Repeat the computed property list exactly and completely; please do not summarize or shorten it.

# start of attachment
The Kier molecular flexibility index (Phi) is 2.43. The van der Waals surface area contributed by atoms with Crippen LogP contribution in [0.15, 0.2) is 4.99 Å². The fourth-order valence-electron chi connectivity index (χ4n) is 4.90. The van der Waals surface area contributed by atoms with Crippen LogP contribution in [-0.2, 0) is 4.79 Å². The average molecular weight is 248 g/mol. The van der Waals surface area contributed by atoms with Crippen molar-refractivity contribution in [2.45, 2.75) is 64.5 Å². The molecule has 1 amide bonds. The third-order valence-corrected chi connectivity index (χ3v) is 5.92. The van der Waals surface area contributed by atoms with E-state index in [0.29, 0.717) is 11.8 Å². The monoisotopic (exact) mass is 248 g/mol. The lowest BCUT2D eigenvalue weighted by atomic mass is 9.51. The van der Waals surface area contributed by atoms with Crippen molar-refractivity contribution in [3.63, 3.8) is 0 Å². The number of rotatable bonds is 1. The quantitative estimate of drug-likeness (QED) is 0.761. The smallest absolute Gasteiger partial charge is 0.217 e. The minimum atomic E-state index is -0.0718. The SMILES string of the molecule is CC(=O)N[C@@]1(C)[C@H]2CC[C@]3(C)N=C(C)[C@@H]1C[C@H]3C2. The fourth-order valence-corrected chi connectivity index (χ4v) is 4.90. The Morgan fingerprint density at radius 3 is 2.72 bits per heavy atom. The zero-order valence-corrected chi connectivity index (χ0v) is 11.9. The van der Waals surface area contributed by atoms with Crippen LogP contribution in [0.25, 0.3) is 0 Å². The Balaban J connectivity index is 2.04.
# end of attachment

The Kier molecular flexibility index (Phi) is 2.43. The van der Waals surface area contributed by atoms with Crippen LogP contribution in [0.15, 0.2) is 4.99 Å². The fourth-order valence-electron chi connectivity index (χ4n) is 4.90. The van der Waals surface area contributed by atoms with Crippen LogP contribution in [-0.2, 0) is 4.79 Å². The average molecular weight is 248 g/mol. The van der Waals surface area contributed by atoms with Crippen molar-refractivity contribution in [2.45, 2.75) is 64.5 Å². The molecule has 1 amide bonds. The third-order valence-corrected chi connectivity index (χ3v) is 5.92. The van der Waals surface area contributed by atoms with E-state index in [0.29, 0.717) is 11.8 Å². The monoisotopic (exact) mass is 248 g/mol. The lowest BCUT2D eigenvalue weighted by atomic mass is 9.51. The van der Waals surface area contributed by atoms with Crippen molar-refractivity contribution in [3.63, 3.8) is 0 Å². The number of rotatable bonds is 1. The quantitative estimate of drug-likeness (QED) is 0.761. The smallest absolute Gasteiger partial charge is 0.217 e. The minimum atomic E-state index is -0.0718. The SMILES string of the molecule is CC(=O)N[C@@]1(C)[C@H]2CC[C@]3(C)N=C(C)[C@@H]1C[C@H]3C2. The fourth-order valence-corrected chi connectivity index (χ4v) is 4.90. The Morgan fingerprint density at radius 3 is 2.72 bits per heavy atom. The zero-order valence-corrected chi connectivity index (χ0v) is 11.9. The van der Waals surface area contributed by atoms with Crippen LogP contribution in [0.25, 0.3) is 0 Å². The Balaban J connectivity index is 2.04.